My journey to parenthood is different from that of some of my friends and not so different from other friends. As a children’s librarian, I’ve been fascinated by the not-so-traditional books about childhood development, such as Nutureshock: New Thinking About Children by Po Bronson and Ashley Merryman, and books about kids, such as Consuming Kids: The Hostile Takeover of Childhood by Susan Linn.
My husband and I are new parents through adoption. When we started the adoption process, I didn’t want to read many parenting books for fear of jinxing our chances of becoming parents. Once in a while a book would come along and it would pique my interest. Shortly after we brought our daughter home, a friend recommended Mei-Ling Hopgood’s How Eskimos Keep Their Babies Warm: And Other Adventures in Parenting. I wasn’t prepared for what a fun and wild ride I was embarking on with this book.
I was intrigued by Hopgood’s book and How Eskimos Keep Their Babies Warm didn’t disappoint. It has the right amount of information about different countries and cultures without preaching that this or that culture does it so much better. The author also tries out each of the different things she learns with her own daughters its mixed results.
As Hopgood states: “We may or may not adopt what another family in another culture or place does, but we can take comfort in known that there is more than one good way to get a baby to sleep, transport her from place to place, and feed her....[T]here are many ways to be a good parent in the world.” Something all new and established parents need to be reminded of on those worst days.
I found it fascinating to travel around the world with the author learning about Argentinian children who stay up quite late and don’t seem to have some of the sleeping issues I hear about so much from friends. Children in Argentina stay up until midnight, are welcomed at adult parties and even the fanciest restaurants. It’s not unusual for a child to fall asleep on the couch at a friends’ house or while out at a nice restaurant. Then they wake up around 8 a.m. and are off to school without too much fanfare. The author was concerned that this schedule might not be best for her daughter. She consulted experts who said that Americans could stand to be a little less concerned about getting their children on strict sleep schedules. With an eight week old, I decided to try to be more relaxed about getting our daughter to bed at night and it’s made our whole family less stressed.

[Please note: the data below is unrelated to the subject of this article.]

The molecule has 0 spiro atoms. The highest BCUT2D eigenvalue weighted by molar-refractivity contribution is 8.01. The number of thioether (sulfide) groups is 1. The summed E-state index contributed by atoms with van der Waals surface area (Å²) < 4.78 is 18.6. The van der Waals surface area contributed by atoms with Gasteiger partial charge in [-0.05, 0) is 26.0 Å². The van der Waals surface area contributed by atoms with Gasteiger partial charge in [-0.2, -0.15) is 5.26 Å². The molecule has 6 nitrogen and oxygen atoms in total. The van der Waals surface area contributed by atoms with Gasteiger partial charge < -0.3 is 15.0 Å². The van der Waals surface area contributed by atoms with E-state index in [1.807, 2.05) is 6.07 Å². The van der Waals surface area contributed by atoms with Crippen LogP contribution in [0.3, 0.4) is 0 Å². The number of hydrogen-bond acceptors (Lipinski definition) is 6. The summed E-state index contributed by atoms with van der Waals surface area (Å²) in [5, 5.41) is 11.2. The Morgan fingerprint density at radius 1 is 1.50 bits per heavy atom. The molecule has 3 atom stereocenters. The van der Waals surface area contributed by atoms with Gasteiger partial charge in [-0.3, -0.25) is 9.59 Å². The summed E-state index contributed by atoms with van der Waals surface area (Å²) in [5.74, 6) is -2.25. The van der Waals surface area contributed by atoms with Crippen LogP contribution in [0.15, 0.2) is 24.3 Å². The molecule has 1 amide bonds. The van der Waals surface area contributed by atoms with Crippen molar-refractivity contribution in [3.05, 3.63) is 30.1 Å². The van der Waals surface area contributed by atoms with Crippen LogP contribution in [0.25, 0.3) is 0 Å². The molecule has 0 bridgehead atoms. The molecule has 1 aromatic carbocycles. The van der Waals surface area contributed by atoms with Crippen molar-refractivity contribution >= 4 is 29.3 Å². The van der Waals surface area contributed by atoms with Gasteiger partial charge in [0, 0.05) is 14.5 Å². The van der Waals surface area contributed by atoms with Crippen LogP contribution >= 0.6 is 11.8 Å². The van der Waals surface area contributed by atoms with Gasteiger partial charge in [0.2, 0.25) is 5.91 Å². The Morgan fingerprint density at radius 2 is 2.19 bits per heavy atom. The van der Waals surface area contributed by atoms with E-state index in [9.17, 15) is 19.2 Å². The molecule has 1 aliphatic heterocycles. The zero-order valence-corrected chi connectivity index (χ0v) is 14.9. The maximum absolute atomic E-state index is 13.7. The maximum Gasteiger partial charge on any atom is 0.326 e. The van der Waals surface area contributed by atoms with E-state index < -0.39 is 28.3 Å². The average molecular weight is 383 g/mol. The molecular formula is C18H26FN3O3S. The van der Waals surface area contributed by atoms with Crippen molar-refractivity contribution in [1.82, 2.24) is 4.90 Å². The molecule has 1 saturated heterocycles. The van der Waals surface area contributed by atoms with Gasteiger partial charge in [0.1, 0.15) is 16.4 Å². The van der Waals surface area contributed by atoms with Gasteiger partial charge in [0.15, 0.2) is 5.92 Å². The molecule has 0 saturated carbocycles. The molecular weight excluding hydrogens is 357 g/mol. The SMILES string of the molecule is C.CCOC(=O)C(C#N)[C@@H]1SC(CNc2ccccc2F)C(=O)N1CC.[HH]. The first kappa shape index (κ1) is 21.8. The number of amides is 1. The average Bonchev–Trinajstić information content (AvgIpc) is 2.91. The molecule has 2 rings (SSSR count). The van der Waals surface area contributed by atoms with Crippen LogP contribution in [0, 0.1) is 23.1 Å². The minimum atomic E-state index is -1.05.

Most parents want their child to eat well. My husband and I hope to pass on our love of food to our daughter. She may be the only child at school who has Indian food for lunch one day and Thai curry the next. I seriously doubt she’ll be eating quite the same foods the French children eat at school. The French have passed on their great love of good, rich food to their children. There are no kids’ menus in France, the kids eat what is placed in front of them and there isn’t a fight about it. Even at school, kids eat fresh vegetables and exquisitely prepared meals.
Two of my favorite chapters were about Kenyans not using strollers and how the Chinese potty train their children. Kenyan streets will not accommodate a stroller that’s become almost a necessity in the U.S. Most parents of young children don’t think of leaving the house without a stroller. Many new American parents research the best stroller to meet their needs and lifestyle. Instead, Kenyans and many traditional cultures are the masters of baby wearing. They use long pieces of cotton tied into slings to carry their babies, very similar to some of the baby carriers available in the U.S.
The chapter on Chinese potty training was one of the funniest chapters of the book. I had no idea that Chinese split pants even existed. They are how Chinese parents begin to potty train their children at six months old. These pants are literally split in the crotch allowing for children to squat and use the bathroom almost anywhere. (You must look them up!) The pants are very environmentally friendly but are losing their favor for disposable diapers as China becomes more of an industrialized country. Hopgood tries out the pants with some success. I’m intrigued but not sure our house or us are prepared to try them out.
And, how do Eskimos keep their babies warm, you might ask? The traditional Inuit carrier is made from animal skins and the baby is cradled next to it’s mother in a large, furry hood-like compartment. Mothers are able to nurse their babies in this carrier just by moving them from the back to the front.
About the Author
Erica Voell is the Youth Collection Development Librarian at the Kansas City Public Library. She enjoys gardening, sewing, knitting, seeking out gluten-free vegetarian cuisine around the city - and yes, being a good librarian, she is owned by a cat.